When it was all over, some of the biggest B&C lenders in the country were gone, but Senko’s ACC mortgage was ready to lend.
There were still tough times ahead, but over the next decade Senko would lead an evolving business in an industry and market rocked by their own changes.
Senko’s take on an evolving mortgage business
When ACC first launched, it was mostly a non-QM lender, but it was also primarily a retail store. After the crash, Senko discovered that his company still had capital to lend. So he started to share what he knew about these non-compliant borrowers with brokers and started his business in the wholesale lending business.
Today, ACC employs a team of wholesale account managers, who build relationships with brokers, and they are looking to reach 50, and only 50, account managers. According to Robert, ACC is the oldest non-QM lender and they don’t want to be the biggest, they just want to be the best. Less is more in Robert’s opinion.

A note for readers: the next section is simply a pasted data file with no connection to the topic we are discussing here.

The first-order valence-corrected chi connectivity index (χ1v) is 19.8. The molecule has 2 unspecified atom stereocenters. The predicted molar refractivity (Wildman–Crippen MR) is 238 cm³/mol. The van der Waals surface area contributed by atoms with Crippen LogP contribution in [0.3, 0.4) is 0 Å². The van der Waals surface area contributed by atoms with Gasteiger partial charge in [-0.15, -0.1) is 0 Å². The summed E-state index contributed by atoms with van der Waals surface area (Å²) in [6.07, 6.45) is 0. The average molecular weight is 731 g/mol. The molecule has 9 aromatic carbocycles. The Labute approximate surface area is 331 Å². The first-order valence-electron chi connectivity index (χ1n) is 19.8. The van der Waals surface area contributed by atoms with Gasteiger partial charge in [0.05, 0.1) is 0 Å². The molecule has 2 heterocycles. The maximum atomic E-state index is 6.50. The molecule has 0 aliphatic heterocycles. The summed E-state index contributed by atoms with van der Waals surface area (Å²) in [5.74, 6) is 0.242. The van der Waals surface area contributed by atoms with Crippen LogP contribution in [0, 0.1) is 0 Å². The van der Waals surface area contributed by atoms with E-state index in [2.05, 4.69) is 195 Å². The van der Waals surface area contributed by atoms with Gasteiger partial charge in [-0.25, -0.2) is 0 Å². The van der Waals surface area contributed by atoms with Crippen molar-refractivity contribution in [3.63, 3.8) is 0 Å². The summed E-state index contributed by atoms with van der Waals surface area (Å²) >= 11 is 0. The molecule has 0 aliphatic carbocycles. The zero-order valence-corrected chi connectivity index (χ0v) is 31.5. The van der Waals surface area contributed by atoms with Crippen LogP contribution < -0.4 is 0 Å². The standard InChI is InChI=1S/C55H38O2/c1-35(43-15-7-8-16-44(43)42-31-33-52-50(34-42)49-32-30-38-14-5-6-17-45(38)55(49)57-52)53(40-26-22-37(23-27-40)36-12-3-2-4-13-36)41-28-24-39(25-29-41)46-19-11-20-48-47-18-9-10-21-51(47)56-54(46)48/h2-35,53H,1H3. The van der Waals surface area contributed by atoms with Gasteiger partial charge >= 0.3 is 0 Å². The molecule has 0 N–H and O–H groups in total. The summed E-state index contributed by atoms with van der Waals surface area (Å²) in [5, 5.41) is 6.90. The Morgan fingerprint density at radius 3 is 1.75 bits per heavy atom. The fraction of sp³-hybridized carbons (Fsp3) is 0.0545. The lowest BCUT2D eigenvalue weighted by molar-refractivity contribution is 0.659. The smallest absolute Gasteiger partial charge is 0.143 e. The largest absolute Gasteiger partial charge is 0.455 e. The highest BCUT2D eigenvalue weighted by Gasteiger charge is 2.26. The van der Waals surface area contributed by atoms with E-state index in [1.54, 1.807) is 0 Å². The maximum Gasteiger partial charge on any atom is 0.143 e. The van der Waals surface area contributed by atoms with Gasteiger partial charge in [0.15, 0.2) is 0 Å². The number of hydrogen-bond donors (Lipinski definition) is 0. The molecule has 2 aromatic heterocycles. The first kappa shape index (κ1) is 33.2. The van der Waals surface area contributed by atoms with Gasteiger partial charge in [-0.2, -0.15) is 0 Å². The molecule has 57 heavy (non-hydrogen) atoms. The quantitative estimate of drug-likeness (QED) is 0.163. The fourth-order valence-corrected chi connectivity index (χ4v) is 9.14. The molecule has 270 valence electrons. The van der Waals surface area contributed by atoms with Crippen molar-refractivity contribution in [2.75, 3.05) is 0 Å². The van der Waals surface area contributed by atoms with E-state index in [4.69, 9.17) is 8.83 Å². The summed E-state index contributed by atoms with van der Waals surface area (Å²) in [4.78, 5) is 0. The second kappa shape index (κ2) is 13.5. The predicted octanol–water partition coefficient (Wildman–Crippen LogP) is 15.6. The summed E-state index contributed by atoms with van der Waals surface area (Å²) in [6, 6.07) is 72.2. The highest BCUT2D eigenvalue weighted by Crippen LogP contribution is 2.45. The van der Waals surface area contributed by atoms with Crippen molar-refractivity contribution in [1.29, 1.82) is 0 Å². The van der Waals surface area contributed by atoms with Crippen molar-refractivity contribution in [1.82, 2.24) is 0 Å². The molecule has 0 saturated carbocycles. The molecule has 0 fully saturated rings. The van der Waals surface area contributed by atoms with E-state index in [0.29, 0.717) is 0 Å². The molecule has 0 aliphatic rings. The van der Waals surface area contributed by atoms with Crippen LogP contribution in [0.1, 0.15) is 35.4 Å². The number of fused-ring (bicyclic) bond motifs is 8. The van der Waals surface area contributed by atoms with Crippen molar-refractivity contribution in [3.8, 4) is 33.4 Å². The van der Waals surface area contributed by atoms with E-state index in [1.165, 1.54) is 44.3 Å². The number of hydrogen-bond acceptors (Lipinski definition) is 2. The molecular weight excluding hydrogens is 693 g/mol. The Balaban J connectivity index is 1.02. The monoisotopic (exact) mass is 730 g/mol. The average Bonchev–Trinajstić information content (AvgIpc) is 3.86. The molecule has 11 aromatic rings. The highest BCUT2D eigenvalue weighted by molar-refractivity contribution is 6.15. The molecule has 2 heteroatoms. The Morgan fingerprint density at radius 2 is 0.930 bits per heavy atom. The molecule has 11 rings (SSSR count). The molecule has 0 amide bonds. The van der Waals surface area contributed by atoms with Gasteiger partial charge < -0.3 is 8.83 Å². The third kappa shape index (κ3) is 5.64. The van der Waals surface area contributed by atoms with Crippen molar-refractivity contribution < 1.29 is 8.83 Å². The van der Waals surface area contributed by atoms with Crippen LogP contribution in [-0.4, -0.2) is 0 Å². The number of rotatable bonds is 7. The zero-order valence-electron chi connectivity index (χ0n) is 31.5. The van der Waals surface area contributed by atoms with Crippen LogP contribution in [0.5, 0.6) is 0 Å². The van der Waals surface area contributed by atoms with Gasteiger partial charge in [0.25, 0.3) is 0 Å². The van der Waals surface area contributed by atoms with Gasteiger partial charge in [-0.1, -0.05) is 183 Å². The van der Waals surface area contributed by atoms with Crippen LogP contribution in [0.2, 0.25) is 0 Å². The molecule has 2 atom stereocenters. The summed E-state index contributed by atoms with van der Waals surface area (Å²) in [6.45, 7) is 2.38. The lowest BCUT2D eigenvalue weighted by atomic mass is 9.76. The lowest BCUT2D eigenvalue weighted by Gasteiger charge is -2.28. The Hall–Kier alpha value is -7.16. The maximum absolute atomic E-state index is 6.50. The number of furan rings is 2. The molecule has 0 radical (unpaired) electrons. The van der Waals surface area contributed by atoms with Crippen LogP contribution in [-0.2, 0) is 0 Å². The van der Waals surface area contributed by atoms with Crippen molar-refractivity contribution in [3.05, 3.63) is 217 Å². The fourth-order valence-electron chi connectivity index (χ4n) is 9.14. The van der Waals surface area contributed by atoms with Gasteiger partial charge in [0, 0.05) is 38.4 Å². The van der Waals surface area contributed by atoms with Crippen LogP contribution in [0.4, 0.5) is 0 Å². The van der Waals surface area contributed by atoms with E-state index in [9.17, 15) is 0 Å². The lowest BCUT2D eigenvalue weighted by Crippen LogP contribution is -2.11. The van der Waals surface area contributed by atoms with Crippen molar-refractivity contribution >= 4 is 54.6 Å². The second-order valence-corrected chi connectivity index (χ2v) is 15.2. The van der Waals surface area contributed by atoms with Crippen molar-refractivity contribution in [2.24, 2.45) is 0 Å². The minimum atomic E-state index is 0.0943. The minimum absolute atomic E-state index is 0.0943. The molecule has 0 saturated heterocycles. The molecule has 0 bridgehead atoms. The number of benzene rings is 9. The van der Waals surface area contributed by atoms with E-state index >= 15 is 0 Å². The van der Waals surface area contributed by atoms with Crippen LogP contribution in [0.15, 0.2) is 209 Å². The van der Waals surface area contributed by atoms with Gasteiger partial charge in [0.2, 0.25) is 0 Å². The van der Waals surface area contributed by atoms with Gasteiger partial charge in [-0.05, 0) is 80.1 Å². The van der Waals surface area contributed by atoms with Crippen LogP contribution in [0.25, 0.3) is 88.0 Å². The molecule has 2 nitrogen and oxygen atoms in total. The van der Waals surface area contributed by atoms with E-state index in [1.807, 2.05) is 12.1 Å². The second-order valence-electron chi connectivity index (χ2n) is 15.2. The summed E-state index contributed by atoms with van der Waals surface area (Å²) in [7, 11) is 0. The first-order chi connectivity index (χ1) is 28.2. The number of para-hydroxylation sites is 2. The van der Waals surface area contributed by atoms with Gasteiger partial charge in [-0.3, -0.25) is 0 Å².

“When I was an account manager in the mid-1990s, I put on my jacket and tie, got in my car and drove around Rockville Pike, visiting mortgage brokers,” said Senko.
Back then, there were so many mortgage brokerages that it was easy to stay busy visiting them. “Those days are behind us,” he said.
Today, Senko says his successful EAs do up to 80% of their work on their cell phones, with many working wherever they are. Most of this time is answering brokers’ questions and helping them structure non-QM trades.